The school in Pilieny(Photo Petterik Wiggers)
Game Dock had run out of school exercise books for his students some months ago. He is a teacher at a village school in Pilieny. “Can you miss a few leaves from your notebook,” begs one boy. The children are seated in the rubble remains of their looted primary school, trying to remember everything they learn by heart. “God created paradise” is written on the blackboard. “That was a lesson befóre the outbreak of the war in southern Sudan,” laughs Game scornfully, “Now I do not have any chalk to write with.”
Every sign of development is lacking in this harsh habitat of the Nuer, the second largest tribe in South Sudan. On the sun-baked plains around the swamp of the Nile there is no asphalt, no electricity, and no water. In a heat wave of over 40 degrees a strong wind rages over the bending reeds, the crumbling stone buildings, the wrecked four-wheel drive cars, and whistles through the windows of the school.
This is the situation in the north of South Sudan, less than four years after the independence of the country. The new war had driven teacher Game Dock back to his hometown. He had always dreamt of going to college at the University of Juba. But when in December 2013 a dormant power conflict between President Salva Kiir and his former vice president Riëk Machar erupted, he had to flee the southern Sudanese capital. Dinka soldiers loyal to President Kiir killed thousands of Nuers, the population group to which vice-president Riëk belongs.
The events of December 2013 opened a new phase in the tribal violence that for decades had South Sudan in its grip. From 1983, the South Sudanese waged a war of independence against the Arabized northerners in present-day North Sudan. Until the peace accord in 2005, there were an estimated two million victims. Even then most victims were a result of the deadly quarrels within the Southern Sudanese independence movement itself.
In that fratricidal struggle the current rebel leader Riëk Machar played a leading role. I first met him some twenty-five years ago. He was sitting under a tree smoking a cigarette, surrounded by numerous lanky bodyguards of his Nuer tribe. He sat on the only wooden folding chair in the whole village of Pilieny. There was peace in the area under his control, but so also was a medieval poverty. “Under the rule of Riëk children from my village went to school for the first time, although only in their bare buttocks and in the open shade under a mango tree,” Game Dock recalls. “We all longed so much for a future with education.”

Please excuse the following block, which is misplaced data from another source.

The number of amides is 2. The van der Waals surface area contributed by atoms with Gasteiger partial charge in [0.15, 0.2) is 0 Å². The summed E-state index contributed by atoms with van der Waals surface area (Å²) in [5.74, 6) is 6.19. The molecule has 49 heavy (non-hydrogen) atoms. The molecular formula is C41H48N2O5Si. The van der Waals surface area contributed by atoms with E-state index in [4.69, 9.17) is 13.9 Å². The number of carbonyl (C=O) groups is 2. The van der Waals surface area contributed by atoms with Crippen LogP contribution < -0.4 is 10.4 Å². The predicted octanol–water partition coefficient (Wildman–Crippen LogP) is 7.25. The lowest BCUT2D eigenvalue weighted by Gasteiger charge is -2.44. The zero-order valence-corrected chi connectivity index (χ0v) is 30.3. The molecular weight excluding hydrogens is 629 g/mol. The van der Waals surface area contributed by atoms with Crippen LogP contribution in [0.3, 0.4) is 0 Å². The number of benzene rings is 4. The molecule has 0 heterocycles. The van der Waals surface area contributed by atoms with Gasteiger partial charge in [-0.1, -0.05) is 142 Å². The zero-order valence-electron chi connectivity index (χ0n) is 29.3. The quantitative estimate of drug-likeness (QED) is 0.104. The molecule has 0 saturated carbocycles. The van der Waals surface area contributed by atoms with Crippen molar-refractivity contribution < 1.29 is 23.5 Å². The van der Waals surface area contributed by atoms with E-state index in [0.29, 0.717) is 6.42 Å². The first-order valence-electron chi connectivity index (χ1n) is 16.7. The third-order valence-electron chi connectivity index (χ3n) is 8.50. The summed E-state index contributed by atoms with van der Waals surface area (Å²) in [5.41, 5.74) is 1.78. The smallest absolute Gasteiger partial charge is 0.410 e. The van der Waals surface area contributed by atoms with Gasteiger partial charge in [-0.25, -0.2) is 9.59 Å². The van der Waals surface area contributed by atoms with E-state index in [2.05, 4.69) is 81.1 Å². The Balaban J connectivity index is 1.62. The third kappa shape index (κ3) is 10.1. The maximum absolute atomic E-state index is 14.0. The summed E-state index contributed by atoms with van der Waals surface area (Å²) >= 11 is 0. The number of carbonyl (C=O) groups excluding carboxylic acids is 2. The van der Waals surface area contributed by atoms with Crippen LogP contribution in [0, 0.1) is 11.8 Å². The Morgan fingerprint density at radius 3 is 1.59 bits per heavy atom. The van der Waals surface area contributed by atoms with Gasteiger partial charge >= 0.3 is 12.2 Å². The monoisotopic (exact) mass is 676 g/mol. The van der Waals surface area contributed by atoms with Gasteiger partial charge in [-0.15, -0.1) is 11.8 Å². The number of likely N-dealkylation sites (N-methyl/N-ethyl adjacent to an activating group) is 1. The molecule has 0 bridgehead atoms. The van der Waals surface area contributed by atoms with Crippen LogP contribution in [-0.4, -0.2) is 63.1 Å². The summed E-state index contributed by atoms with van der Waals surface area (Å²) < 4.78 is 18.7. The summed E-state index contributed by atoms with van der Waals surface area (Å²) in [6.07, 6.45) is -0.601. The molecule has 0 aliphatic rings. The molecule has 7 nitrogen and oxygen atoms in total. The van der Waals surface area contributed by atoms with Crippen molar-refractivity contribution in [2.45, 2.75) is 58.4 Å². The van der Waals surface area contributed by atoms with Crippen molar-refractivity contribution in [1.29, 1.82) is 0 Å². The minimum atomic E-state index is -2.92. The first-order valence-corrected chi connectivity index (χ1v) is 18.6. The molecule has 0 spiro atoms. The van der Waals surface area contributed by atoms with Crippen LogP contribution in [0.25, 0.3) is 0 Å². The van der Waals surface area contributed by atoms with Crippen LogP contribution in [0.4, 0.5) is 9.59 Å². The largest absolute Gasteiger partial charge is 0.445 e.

After the 2005 peace deal South Sudanese spontaneously built hundreds of schools, hungry for knowledge after thirty years of war. “But because of the battle between Dinka’s and Nuers we have gone back to prehistoric times,” says Game Dock.
I notice that compared to my first visit in 1989 the children these days no longer wear torn shirts but spot on a rich diversity of T-shirts bearing the emblems of English football clubs, or the South Sudanese flag. But most still walk barefoot. In the shops one can expect soap as in the old days, and buy soft drinks, but at a formidable price because traders have to trek for days with cargo on their heads, navigating through hostile and swampy territory. The mobile telephone mast, which at peace time became a symbol of better times, no longer functions.
Loitering under a fig tree a few hundred meters from the school are a handful of Riëks soldiers, some sitting around a school bench. Game Dock points to the group of tall men, each more than two meters tall. “You see that long one there? That is Samuel Ngundeng, military administrator of Pilieny”. Then his voice drops to the level of confidentiality: “Our leaders have forgotten the people; they started this new war against our will. Soldiers operate by commands, citizens are used to debate. That is the problem of South Sudan. What can we citizens do against it?”
Samuel Ngundeng explains why all civilian drivers were replaced. “We need strong military leaders, because this war is going to last long.”
He began fighting in 1984 in the Sudan People’s Liberation Army (SPLA), and then he became a government soldier in 2005, but fled his barracks in Juba at the end of 2013 to join Riëks rebel army. That rebel army now recruits throughout Nuerland – sometimes by conscription.
A boy of less than fourteen years takes a nap under a tree, supporting his rifle on his neck. Also underage youth have to go under arms, on both the government and the rebel side. Samuel Ngundeng shows the new uniform of the rebel army, which are many shades darker than that of the armed forces of Salva Kiir. “So there is no confusion on the battlefield,” he says.
Two hours walk from Pilieny along a path over the parched black earth lays Leer, the hometown of Riëk Machar. Near this district capital a few new high thatched houses are being erected. After the devastation and killing more than a year ago, the population now feels a little safe, although the government army is less than a hundred kilometres away.